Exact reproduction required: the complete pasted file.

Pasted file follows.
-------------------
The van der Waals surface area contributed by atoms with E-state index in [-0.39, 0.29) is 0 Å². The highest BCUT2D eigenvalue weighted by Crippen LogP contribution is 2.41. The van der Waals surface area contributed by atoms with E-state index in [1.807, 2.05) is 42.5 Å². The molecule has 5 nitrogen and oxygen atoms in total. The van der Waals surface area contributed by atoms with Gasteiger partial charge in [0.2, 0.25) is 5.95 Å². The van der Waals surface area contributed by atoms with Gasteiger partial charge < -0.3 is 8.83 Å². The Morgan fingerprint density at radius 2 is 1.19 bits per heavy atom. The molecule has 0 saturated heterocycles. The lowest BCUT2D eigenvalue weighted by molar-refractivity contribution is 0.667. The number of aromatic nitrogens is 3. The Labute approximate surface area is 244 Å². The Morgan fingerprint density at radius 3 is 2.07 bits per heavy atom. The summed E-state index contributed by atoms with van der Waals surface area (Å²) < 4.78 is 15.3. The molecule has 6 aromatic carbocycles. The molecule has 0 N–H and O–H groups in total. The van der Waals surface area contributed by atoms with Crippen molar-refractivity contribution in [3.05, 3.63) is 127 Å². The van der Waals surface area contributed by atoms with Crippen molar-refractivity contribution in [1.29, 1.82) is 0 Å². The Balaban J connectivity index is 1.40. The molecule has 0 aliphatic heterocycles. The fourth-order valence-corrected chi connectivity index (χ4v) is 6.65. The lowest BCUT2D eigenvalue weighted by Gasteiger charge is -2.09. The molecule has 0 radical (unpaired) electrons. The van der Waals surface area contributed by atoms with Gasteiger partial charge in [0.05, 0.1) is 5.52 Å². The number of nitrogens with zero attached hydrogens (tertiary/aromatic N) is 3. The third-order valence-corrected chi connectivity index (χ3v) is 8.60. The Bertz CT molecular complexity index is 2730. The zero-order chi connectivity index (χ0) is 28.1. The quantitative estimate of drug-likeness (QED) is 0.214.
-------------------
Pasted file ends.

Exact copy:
The van der Waals surface area contributed by atoms with E-state index in [-0.39, 0.29) is 0 Å². The highest BCUT2D eigenvalue weighted by Crippen LogP contribution is 2.41. The van der Waals surface area contributed by atoms with E-state index in [1.807, 2.05) is 42.5 Å². The molecule has 5 nitrogen and oxygen atoms in total. The van der Waals surface area contributed by atoms with Gasteiger partial charge in [0.2, 0.25) is 5.95 Å². The van der Waals surface area contributed by atoms with Gasteiger partial charge < -0.3 is 8.83 Å². The Morgan fingerprint density at radius 2 is 1.19 bits per heavy atom. The molecule has 0 saturated heterocycles. The lowest BCUT2D eigenvalue weighted by molar-refractivity contribution is 0.667. The number of aromatic nitrogens is 3. The Labute approximate surface area is 244 Å². The Morgan fingerprint density at radius 3 is 2.07 bits per heavy atom. The summed E-state index contributed by atoms with van der Waals surface area (Å²) < 4.78 is 15.3. The molecule has 6 aromatic carbocycles. The molecule has 0 N–H and O–H groups in total. The van der Waals surface area contributed by atoms with Crippen molar-refractivity contribution in [3.05, 3.63) is 127 Å². The van der Waals surface area contributed by atoms with Crippen molar-refractivity contribution in [1.29, 1.82) is 0 Å². The Balaban J connectivity index is 1.40. The molecule has 0 aliphatic heterocycles. The fourth-order valence-corrected chi connectivity index (χ4v) is 6.65. The lowest BCUT2D eigenvalue weighted by Gasteiger charge is -2.09. The molecule has 0 radical (unpaired) electrons. The van der Waals surface area contributed by atoms with Gasteiger partial charge in [0.05, 0.1) is 5.52 Å². The number of nitrogens with zero attached hydrogens (tertiary/aromatic N) is 3. The third-order valence-corrected chi connectivity index (χ3v) is 8.60. The Bertz CT molecular complexity index is 2730. The zero-order chi connectivity index (χ0) is 28.1. The quantitative estimate of drug-likeness (QED) is 0.214.